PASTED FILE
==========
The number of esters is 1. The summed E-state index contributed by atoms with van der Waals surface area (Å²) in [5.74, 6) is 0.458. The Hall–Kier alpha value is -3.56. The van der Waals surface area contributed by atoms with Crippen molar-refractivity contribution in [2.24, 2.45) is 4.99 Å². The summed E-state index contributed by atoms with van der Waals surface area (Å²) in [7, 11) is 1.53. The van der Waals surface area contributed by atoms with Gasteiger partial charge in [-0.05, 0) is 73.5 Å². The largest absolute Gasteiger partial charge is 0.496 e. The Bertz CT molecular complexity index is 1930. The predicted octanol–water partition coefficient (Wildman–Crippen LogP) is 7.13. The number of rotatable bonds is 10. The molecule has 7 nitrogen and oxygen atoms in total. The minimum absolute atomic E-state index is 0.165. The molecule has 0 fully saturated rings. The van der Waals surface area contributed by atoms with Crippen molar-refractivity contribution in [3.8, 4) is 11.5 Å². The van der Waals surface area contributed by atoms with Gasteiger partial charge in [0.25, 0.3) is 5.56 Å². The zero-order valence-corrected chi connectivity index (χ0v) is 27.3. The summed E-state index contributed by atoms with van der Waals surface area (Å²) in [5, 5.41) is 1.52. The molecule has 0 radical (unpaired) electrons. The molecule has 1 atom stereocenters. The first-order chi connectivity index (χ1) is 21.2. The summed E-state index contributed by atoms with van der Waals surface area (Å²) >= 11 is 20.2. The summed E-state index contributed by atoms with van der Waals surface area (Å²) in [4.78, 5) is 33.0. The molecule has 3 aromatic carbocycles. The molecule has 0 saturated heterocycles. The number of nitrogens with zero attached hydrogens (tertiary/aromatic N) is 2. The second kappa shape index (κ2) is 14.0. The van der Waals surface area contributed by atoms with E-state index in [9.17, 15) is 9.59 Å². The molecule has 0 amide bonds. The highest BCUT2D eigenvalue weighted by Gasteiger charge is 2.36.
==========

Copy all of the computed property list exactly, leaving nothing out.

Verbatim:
The number of esters is 1. The summed E-state index contributed by atoms with van der Waals surface area (Å²) in [5.74, 6) is 0.458. The Hall–Kier alpha value is -3.56. The van der Waals surface area contributed by atoms with Crippen molar-refractivity contribution in [2.24, 2.45) is 4.99 Å². The summed E-state index contributed by atoms with van der Waals surface area (Å²) in [7, 11) is 1.53. The van der Waals surface area contributed by atoms with Gasteiger partial charge in [-0.05, 0) is 73.5 Å². The largest absolute Gasteiger partial charge is 0.496 e. The Bertz CT molecular complexity index is 1930. The predicted octanol–water partition coefficient (Wildman–Crippen LogP) is 7.13. The number of rotatable bonds is 10. The molecule has 7 nitrogen and oxygen atoms in total. The minimum absolute atomic E-state index is 0.165. The molecule has 0 fully saturated rings. The van der Waals surface area contributed by atoms with Crippen molar-refractivity contribution in [3.8, 4) is 11.5 Å². The van der Waals surface area contributed by atoms with Gasteiger partial charge in [0.25, 0.3) is 5.56 Å². The zero-order valence-corrected chi connectivity index (χ0v) is 27.3. The summed E-state index contributed by atoms with van der Waals surface area (Å²) in [5, 5.41) is 1.52. The molecule has 0 radical (unpaired) electrons. The molecule has 1 atom stereocenters. The first-order chi connectivity index (χ1) is 21.2. The summed E-state index contributed by atoms with van der Waals surface area (Å²) >= 11 is 20.2. The summed E-state index contributed by atoms with van der Waals surface area (Å²) in [4.78, 5) is 33.0. The molecule has 3 aromatic carbocycles. The molecule has 0 saturated heterocycles. The number of nitrogens with zero attached hydrogens (tertiary/aromatic N) is 2. The second kappa shape index (κ2) is 14.0. The van der Waals surface area contributed by atoms with E-state index in [9.17, 15) is 9.59 Å². The molecule has 0 amide bonds. The highest BCUT2D eigenvalue weighted by Gasteiger charge is 2.36.